A man accused of multiple rapes in the Fayetteville-Fort Bragg community is scheduled to face a court-martial Dec. 8, a military judge announced Monday.
Spc. Aaron M. Pernell of Tulsa, Okla., is charged by military authorities with attempted rape, two counts of rape, assault, two counts of burglary and one count of housebreaking on Fort Bragg. The charges stem from two home break-ins on Fort Bragg and the assault on one woman.
Pernell faces 26 charges from civilian law enforcement in neighboring Fayetteville and Hoke County from attacks on six other women. The accusations include rape, kidnapping and robbery.
The military judge, Col. Gary Brockington, set the trial date and made several other pre-trial rulings Monday during a motions hearing at Fort Bragg.
Brockington granted the defense lawyers’ request to hire a DNA expert to help them evaluate DNA samples from four of the civilian assaults. Evidence from these four cases is likely to be presented against Pernell at his court-martial.
The defense lawyers must ask permission from the judge to hire experts because they will be paid for by the government. Pernell is being represented by two military lawyers. A previously hired DNA expert, who did some work but has no desire to continue, cost $2,000, they said.
In addition to the defense lawyers’ standard desire to independently review the DNA evidence against their client, they requested the expert because the civilian DNA testing was conducted by the embattled crime lab of the State Bureau of Investigation.
The state crime lab’s work is under scrutiny because recent investigations have turned up serious problems, including a practice of withholding evidence helpful to criminal defendants. This practice lead to the conviction of at least one innocent man.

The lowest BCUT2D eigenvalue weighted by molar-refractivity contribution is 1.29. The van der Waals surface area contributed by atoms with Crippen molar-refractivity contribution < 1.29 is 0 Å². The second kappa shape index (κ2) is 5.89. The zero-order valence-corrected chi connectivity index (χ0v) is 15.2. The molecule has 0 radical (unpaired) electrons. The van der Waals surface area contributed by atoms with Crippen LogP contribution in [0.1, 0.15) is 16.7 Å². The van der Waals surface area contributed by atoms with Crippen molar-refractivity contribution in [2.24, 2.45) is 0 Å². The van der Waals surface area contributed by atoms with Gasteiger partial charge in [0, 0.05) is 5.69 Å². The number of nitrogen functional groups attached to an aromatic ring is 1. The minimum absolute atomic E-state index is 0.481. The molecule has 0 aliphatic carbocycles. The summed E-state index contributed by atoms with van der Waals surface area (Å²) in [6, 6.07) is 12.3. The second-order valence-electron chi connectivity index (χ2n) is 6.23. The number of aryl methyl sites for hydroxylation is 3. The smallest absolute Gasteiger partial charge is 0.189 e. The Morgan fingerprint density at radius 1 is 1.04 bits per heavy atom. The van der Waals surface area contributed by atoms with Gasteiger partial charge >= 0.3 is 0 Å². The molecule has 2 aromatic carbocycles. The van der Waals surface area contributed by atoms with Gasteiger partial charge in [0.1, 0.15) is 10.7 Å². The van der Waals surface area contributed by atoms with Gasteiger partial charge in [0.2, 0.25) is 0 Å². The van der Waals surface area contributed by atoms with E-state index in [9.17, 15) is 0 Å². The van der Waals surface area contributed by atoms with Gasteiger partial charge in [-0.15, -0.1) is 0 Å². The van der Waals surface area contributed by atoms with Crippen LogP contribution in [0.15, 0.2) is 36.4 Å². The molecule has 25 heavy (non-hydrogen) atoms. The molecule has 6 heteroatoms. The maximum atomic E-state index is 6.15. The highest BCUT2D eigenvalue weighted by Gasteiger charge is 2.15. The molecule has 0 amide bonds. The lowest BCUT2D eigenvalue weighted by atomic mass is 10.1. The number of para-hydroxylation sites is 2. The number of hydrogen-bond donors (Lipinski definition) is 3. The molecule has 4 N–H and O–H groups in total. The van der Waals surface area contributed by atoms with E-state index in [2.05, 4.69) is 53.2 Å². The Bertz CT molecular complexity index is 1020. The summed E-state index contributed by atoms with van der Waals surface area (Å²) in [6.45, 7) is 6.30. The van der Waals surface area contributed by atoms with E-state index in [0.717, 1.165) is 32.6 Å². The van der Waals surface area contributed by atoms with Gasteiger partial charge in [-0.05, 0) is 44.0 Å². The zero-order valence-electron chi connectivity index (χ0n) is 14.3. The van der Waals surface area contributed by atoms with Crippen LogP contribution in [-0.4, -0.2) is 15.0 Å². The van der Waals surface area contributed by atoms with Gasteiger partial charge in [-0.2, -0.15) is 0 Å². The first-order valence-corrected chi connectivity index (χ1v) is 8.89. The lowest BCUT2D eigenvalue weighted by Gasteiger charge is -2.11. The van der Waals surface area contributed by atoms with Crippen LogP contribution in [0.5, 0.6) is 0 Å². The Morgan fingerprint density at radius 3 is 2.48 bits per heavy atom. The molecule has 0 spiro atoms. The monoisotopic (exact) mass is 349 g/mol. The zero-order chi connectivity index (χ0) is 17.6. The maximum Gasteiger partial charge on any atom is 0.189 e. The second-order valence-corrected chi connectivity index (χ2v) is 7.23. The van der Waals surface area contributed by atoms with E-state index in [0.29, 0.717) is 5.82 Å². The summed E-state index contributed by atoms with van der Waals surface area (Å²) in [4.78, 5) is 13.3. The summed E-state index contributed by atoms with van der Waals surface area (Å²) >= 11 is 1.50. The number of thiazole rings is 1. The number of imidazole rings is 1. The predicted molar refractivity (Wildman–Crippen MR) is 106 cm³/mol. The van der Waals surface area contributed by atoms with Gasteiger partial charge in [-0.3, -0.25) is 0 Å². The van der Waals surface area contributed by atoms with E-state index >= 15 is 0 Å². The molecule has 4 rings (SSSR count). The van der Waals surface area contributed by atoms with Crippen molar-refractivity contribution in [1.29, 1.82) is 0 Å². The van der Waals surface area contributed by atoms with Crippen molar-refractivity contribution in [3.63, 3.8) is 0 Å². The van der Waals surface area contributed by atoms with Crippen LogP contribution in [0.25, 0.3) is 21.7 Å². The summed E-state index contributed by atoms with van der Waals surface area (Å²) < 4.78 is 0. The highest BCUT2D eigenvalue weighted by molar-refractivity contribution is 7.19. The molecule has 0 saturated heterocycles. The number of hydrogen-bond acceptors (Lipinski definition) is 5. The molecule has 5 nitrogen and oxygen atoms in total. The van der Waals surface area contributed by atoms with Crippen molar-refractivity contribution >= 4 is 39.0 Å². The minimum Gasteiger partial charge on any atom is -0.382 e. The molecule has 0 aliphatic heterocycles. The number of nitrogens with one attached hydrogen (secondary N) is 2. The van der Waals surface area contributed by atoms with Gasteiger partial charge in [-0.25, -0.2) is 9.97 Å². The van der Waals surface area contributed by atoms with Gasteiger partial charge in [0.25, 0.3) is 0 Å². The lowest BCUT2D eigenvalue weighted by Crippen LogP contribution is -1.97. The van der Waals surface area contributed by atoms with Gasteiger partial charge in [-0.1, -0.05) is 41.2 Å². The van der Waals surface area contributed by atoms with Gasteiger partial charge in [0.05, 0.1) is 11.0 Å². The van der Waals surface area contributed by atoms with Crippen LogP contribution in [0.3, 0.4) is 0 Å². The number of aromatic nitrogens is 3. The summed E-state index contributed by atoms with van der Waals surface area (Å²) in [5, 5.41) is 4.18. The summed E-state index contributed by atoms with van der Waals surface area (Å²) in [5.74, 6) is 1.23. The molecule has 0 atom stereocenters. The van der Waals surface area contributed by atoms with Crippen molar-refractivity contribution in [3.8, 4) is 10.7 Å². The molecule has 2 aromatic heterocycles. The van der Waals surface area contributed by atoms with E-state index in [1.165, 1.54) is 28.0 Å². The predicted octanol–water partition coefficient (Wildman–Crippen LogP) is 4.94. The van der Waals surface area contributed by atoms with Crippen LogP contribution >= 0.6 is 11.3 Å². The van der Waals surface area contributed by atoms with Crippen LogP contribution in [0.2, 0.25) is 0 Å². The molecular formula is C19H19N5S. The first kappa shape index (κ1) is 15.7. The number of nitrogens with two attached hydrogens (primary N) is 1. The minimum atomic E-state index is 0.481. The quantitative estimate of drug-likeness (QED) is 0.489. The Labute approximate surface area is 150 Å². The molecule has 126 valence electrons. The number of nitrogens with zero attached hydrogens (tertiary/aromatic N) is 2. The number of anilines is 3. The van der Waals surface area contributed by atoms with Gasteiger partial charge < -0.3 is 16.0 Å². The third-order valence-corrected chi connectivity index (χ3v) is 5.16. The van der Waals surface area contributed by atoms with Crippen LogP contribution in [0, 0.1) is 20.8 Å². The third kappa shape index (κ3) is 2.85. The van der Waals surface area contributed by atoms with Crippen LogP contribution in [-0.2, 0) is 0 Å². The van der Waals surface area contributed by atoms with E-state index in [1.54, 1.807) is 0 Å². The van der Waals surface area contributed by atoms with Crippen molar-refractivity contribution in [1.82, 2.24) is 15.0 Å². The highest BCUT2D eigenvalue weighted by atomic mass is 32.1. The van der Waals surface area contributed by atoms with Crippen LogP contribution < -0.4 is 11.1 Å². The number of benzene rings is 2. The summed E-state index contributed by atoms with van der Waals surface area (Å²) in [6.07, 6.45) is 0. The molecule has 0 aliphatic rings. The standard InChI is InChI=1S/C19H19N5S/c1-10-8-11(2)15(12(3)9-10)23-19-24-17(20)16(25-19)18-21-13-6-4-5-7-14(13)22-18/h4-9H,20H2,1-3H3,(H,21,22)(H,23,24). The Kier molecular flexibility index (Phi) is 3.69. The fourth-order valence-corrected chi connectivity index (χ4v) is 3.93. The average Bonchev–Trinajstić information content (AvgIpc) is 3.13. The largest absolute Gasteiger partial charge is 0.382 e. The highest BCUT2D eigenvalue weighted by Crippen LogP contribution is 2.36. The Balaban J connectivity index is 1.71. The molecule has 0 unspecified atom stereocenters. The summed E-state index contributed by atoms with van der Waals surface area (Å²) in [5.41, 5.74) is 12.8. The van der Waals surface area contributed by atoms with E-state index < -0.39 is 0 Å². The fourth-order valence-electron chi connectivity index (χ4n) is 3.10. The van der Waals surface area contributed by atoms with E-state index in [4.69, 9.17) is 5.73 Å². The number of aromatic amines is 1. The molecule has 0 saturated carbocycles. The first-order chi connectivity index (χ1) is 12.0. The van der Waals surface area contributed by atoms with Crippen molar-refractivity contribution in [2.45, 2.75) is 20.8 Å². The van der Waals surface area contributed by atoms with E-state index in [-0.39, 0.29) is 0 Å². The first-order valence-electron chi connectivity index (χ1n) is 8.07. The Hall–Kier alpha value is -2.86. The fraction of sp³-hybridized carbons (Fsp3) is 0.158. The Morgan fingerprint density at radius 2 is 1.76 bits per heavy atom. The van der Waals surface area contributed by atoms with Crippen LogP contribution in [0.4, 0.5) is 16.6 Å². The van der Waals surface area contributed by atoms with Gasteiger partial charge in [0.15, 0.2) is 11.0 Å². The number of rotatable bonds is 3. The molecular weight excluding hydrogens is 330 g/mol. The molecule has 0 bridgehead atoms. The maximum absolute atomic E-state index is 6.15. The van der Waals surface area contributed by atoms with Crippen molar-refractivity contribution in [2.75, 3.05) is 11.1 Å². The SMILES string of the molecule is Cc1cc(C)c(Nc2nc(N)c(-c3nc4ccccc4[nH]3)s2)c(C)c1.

Brockington also granted the defense lawyers’ request to hire a forensic psychologist or psychiatrist to assist them with evaluating and challenging the accuracy of the eyewitnesses’ memory.
They want to hire a civilian, Robert William Shomer, who has a long history in the field. Brockington said the Army should first attempt to find a psychologist or psychiatrist in the military.
Brockington rejected a request by the defense to hire a private investigator or have a military law enforcement investigator assigned to assist them. Capt. Chris Koschnitsky, one of the defense lawyers, said he and his co-counsel need the investigator help to review and follow-up the work of 10 law enforcement agencies that worked the serial rape investigation across two years. The assaults in Pernell’s cases date to October 2008.